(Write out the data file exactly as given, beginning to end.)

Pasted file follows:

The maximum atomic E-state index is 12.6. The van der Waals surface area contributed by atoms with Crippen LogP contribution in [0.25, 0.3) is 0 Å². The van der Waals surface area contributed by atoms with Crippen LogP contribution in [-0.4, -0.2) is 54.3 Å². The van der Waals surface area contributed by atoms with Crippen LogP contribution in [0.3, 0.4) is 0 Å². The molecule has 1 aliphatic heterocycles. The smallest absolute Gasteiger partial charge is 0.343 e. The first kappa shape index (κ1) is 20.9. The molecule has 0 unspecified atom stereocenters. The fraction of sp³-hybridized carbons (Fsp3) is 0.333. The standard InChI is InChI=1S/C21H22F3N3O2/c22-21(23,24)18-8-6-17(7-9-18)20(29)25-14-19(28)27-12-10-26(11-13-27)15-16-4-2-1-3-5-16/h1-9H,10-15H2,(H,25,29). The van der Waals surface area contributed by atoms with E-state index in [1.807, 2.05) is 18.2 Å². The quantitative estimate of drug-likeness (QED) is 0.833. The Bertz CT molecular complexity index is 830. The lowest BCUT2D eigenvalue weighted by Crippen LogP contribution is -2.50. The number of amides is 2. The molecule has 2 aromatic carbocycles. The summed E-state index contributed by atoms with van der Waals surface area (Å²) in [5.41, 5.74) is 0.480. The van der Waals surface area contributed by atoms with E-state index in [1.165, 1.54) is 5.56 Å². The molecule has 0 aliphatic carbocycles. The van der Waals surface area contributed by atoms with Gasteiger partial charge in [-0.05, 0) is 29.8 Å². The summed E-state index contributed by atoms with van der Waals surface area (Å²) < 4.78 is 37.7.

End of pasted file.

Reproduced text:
The maximum atomic E-state index is 12.6. The van der Waals surface area contributed by atoms with Crippen LogP contribution in [0.25, 0.3) is 0 Å². The van der Waals surface area contributed by atoms with Crippen LogP contribution in [-0.4, -0.2) is 54.3 Å². The van der Waals surface area contributed by atoms with Crippen LogP contribution in [0.3, 0.4) is 0 Å². The molecule has 1 aliphatic heterocycles. The smallest absolute Gasteiger partial charge is 0.343 e. The first kappa shape index (κ1) is 20.9. The molecule has 0 unspecified atom stereocenters. The fraction of sp³-hybridized carbons (Fsp3) is 0.333. The standard InChI is InChI=1S/C21H22F3N3O2/c22-21(23,24)18-8-6-17(7-9-18)20(29)25-14-19(28)27-12-10-26(11-13-27)15-16-4-2-1-3-5-16/h1-9H,10-15H2,(H,25,29). The van der Waals surface area contributed by atoms with E-state index in [1.807, 2.05) is 18.2 Å². The quantitative estimate of drug-likeness (QED) is 0.833. The Bertz CT molecular complexity index is 830. The lowest BCUT2D eigenvalue weighted by Crippen LogP contribution is -2.50. The number of amides is 2. The molecule has 2 aromatic carbocycles. The summed E-state index contributed by atoms with van der Waals surface area (Å²) in [5.41, 5.74) is 0.480. The van der Waals surface area contributed by atoms with E-state index in [1.165, 1.54) is 5.56 Å². The molecule has 0 aliphatic carbocycles. The van der Waals surface area contributed by atoms with Gasteiger partial charge in [-0.05, 0) is 29.8 Å². The summed E-state index contributed by atoms with van der Waals surface area (Å²) < 4.78 is 37.7.